Things haven't been looking too great for Twitter lately. With their seemingly ritualistic product head reshuffling having happened recently and their stock prices falling well below $20 per share, it doesn't help that their user growth has largely been stagnating. Sitting pretty at 300 million users wouldn't normally be a bad thing, but when growth stagnates for a social network, it could signal that major shift in the market is happening, a rethinking of company values is needed or the game is pretty much over. With Microsoft having just bought LinkedIn, talk is flying about that Twitter may be the next company to put up a "for sale" sign. While all signs point to the answer being no, Larry Page apparently didn't get the memo back in 2011.
Back before Google reorganized into Alphabet and when Google+ was still in its infancy and full of promise, then-CEO Larry Page was looking to beef up Google's search product while simultaneously giving their fledgling social network a boost. He invited Twitter CEO Jack Dorsey to come to the Googleplex and discuss a deal. When Dorsey got there, he was led into a conference room where he was accosted alone by Larry Page, who drew the shades, sat far too close to Dorsey for comfort, then proceeded to whisper in his ear. Rather than a juicy secret, nervous musings or the sweet nothings that such a gesture is normally reserved for, Page whispered an acquisition proposal in Dorsey's ear. Apparently, he wanted to integrate Twitter results into Google's search product. There was no word on whether Dorsey may have been creeped out by the way he was approached, but he said no regardless.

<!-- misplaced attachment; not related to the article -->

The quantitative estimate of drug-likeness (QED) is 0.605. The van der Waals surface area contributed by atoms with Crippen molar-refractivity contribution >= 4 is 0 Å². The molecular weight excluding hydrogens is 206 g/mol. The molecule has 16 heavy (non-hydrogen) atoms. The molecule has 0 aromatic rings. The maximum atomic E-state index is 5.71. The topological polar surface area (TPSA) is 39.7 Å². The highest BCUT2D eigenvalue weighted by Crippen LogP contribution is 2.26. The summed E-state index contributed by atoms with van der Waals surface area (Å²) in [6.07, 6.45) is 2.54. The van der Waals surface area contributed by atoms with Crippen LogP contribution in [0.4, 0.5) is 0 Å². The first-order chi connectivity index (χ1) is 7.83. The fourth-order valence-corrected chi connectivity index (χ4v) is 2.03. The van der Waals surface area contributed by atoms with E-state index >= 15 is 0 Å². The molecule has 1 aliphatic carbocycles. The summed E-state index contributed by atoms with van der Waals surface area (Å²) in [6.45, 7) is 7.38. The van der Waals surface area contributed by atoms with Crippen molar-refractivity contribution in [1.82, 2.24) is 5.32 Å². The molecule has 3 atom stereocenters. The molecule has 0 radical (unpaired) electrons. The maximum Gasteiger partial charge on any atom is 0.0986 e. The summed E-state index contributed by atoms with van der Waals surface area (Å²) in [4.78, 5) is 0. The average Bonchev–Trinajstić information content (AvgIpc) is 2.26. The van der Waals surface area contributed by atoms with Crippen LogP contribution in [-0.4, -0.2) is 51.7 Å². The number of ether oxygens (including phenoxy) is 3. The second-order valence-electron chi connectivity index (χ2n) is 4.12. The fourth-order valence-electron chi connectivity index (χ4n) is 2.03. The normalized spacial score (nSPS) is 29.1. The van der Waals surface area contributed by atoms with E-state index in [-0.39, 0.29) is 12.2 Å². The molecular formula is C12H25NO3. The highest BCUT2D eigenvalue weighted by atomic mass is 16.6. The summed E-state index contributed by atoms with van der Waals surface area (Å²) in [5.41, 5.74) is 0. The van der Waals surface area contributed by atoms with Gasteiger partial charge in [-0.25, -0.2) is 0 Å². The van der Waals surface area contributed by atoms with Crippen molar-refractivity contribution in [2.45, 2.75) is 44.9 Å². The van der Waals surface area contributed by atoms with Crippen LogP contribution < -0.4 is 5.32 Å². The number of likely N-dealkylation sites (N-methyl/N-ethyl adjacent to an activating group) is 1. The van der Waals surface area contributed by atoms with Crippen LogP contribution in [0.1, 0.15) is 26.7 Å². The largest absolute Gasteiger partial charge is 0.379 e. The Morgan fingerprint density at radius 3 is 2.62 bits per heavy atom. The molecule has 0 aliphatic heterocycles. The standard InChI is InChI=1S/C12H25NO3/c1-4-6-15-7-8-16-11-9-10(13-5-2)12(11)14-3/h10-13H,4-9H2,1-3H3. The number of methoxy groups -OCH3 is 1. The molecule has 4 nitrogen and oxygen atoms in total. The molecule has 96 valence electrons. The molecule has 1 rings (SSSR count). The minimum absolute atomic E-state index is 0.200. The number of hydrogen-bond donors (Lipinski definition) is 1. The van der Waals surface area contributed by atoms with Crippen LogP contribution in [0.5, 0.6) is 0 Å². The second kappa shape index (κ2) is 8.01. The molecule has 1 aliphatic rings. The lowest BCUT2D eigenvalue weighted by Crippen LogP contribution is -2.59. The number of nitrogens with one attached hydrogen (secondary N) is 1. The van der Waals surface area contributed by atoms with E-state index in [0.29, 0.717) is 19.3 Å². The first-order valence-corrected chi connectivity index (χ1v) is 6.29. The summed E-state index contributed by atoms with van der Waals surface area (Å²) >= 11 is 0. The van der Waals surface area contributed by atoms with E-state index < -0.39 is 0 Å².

While Google may not be looking into buying Twitter today, there are a huge number of companies out there that would love to - if it were for sale, that is. Speculation that Twitter may end up for sale soon was decisively shut down by Dorsey and a co-founder, Evan Williams. Given Twitter's position in society and the function it performs, as a news outlet, social network and window into the private minds of public figures, they both feel it would not be fitting for Twitter to end up as a piece of any other company.